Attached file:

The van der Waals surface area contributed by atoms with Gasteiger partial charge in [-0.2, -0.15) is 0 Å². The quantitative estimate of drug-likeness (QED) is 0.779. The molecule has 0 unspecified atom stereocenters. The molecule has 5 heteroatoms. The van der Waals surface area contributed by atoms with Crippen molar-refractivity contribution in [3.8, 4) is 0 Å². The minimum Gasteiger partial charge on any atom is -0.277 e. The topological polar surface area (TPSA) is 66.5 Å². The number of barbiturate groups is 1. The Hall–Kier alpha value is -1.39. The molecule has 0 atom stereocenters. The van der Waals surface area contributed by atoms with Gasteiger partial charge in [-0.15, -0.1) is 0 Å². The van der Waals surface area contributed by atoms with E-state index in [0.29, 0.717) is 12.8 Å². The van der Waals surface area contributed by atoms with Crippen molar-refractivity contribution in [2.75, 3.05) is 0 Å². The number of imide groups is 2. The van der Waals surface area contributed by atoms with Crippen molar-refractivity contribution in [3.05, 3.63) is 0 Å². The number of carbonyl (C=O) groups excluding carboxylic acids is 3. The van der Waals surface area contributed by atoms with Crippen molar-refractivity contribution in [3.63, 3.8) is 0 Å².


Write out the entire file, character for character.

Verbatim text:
The van der Waals surface area contributed by atoms with Gasteiger partial charge in [-0.2, -0.15) is 0 Å². The quantitative estimate of drug-likeness (QED) is 0.779. The molecule has 0 unspecified atom stereocenters. The molecule has 5 heteroatoms. The van der Waals surface area contributed by atoms with Crippen molar-refractivity contribution in [3.8, 4) is 0 Å². The minimum Gasteiger partial charge on any atom is -0.277 e. The topological polar surface area (TPSA) is 66.5 Å². The number of barbiturate groups is 1. The Hall–Kier alpha value is -1.39. The molecule has 0 atom stereocenters. The van der Waals surface area contributed by atoms with Gasteiger partial charge in [-0.15, -0.1) is 0 Å². The van der Waals surface area contributed by atoms with E-state index in [0.29, 0.717) is 12.8 Å². The van der Waals surface area contributed by atoms with Crippen molar-refractivity contribution in [2.75, 3.05) is 0 Å². The number of imide groups is 2. The van der Waals surface area contributed by atoms with Crippen molar-refractivity contribution in [3.05, 3.63) is 0 Å². The number of carbonyl (C=O) groups excluding carboxylic acids is 3. The van der Waals surface area contributed by atoms with Crippen molar-refractivity contribution in [3.63, 3.8) is 0 Å².